Australia & Pacific

Let Me Take You To……New Zealand — Part One (the people)

Photo courtesy of www.telegraph.co.uk.

It was snowing heavily outside and I’d just awoken from a fitful slumber. Our elderly campervan was parked up under the trees by a huge lake, with snow-capped mountains looming craggily out of the darkness all around us. A thick layer of ice had spread across the inside of the van, sealing the windows and doors shut, but I needed a pee, and desperately. After yanking frantically at the door for several minutes (and nearly soiling myself in the process) my travel partner simply handed me a carrier bag, shrugged in response to my bewildered look, and told me that I should be grateful it was just a pee that I needed.

Photo courtesy of www.telegraph.co.uk.

Now that might not be the most savoury of tales, but it was at that exact moment, just as I was tying the handles of the bag tightly and checking for leaks, that I realised how much more there was to this travelling lark than simply going to places that you’ve read about and ticking them off on your list. In buying a second-hand van to travel around the country in, we’d sacrificed comfort for the unique experience of  being able to get off of the beaten track and explore places that didn’t necessarily get a write up in The Lonely Planet. But it was so much more than that to me.

When you park up as we had done that day, in a place where only the hardiest of backpackers go, and where the landscape is so outstanding that you don’t want to close your eyes lest you forget its beauty, you somehow begin to appreciate life and the world on a whole new level. I wasn’t concerned about my physical appearance; my makeup bag was buried at the bottom of my rucksack and I knew that my cosy but scruffy top didn’t match my trousers (in fact, my trousers didn’t even fit), but I really didn’t care. When you’re standing at the base of a snow capped mountain, marvelling at an eagle soaring high above your head, or are parked up metres from the ocean, settling down in bed to watch the sun come up, that moment becomes the only thing that matters.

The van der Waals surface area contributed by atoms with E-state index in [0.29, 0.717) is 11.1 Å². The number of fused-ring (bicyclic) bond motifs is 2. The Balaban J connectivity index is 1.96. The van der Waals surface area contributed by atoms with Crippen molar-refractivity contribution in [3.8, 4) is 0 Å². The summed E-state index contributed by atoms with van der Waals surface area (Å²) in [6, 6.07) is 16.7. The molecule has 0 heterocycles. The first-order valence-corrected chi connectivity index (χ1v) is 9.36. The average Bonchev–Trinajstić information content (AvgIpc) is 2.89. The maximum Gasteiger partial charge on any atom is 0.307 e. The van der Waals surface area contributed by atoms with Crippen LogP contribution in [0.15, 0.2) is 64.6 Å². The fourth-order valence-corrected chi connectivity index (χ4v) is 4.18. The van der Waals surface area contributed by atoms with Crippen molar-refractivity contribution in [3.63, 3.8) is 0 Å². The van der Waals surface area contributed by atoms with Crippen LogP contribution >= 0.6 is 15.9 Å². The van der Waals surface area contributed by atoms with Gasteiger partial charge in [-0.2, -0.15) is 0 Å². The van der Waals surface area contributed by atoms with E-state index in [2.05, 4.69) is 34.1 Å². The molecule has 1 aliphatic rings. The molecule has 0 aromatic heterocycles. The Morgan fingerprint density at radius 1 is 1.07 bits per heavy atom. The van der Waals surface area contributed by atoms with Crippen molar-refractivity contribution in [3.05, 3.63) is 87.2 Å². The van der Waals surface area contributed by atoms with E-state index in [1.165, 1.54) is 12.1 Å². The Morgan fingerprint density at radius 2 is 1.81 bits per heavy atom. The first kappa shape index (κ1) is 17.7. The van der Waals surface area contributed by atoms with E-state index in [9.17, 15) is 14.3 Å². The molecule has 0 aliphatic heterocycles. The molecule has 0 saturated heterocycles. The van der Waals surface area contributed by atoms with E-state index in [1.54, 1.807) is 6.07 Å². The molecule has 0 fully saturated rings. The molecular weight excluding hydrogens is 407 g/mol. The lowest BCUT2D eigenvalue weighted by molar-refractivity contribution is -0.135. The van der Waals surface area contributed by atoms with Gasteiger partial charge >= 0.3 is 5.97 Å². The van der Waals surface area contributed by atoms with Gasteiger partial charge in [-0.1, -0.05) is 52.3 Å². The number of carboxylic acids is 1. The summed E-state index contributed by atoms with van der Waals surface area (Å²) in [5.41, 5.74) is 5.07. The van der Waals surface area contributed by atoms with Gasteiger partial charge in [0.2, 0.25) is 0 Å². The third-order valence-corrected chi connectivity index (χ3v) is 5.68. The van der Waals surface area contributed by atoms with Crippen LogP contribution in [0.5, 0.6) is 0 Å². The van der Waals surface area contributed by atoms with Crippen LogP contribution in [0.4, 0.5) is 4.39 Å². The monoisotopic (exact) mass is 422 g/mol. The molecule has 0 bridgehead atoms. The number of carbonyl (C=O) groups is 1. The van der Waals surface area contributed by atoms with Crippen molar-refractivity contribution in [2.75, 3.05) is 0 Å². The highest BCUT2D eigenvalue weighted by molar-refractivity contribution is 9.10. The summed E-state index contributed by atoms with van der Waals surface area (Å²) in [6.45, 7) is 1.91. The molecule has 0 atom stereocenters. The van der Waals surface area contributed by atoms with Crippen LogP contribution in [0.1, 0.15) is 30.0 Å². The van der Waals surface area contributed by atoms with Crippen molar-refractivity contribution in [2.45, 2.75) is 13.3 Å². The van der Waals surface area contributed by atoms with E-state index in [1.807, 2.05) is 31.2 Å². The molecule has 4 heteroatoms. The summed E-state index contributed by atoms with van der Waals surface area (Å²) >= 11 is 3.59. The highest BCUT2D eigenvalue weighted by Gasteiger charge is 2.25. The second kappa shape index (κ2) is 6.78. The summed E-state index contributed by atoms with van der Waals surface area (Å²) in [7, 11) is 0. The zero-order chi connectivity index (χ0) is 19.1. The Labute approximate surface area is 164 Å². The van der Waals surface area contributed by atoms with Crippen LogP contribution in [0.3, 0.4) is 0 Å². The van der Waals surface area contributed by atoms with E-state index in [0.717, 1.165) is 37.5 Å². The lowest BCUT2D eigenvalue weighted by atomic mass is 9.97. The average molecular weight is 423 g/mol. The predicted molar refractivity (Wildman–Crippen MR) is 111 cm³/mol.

Now I’m not saying that buying or hiring a campervan is the only true way to explore New Zealand, but if that is your plan, then I know you’ll have an amazing time. There are places to park up all over the place and although the facilities aren’t

Photo courtesy of intelligenttravel.nationalgeographic.com.

always great, at least there are facilities, and whilst having a cold shower in your swimsuit, in the middle of winter in full view of a busy road, might sound bad, it beats having to hold your nose every time you change your clothes! Even washing up your plastic crockery in the sea is something I could live with. That said, we were often taken pity on by other campervan travellers, with vans twice the size of our tiny battered vehicle, who invited us to eat with them and take a shower, and they weren’t just fellow backpackers either. We found that many Kiwis love to travel around their country, and when they ask you where you’re from and where you’re going, you know that they’re genuinely interested. We had even been invited into people’s homes, after just the briefest of encounters. One friendly fisherman that we met while walking along a windswept beach one evening gave us a freshly caught fish and then invited us round to his house the next day for a delicious home-cooked meal. We were taken aback by his generosity and that of his wife who warmly welcomed two complete strangers, bedraggled and slightly whiffy ones at that, into her home.

An elderly man that we got chatting to as he collected seaweed for his garden actually gave us the run of his entire house one evening while he went to play skittles in a nearby town, telling us to cook ourselves something to eat, have a decent hot shower and amuse ourselves however we saw fit. Incredible!

Because New Zealand is such an amazing place, I’ll be dedicating my next two posts to telling you about all of the things that there are to see and do in both islands. Anything less and I really wouldn’t be doing this beautiful country justice. For now, though, I hope I’ve given you a taste of a country where if you haven’t made at least ten new friends by the time you leave, you know you’ve been doing something very wrong!

Kate Blanchard
Kate is an English woman currently living in rural Morocco with her husband, Ben, and their mischievous mongrel, Douglas. They moved out there three years ago after Ben was offered employment as the manager of a large fruit farm, and although life can often be challenging for them both with cultural differences and language barriers, they see this as more of a reason to stay, than a reason to admit defeat and leave. Kate tries to find humour wherever possible in life, and finds herself blessed (or as her husband would say, ‘cursed’) with an irrepressible desire to see the beauty and the positivity in what others may see to be ugly and negative. Most of all though, she has a zest for travel and exploration and finds it incredibly satisfying to share her stories of adventure with others, even if it does nothing more than transport the reader to a distant land for a few minutes.

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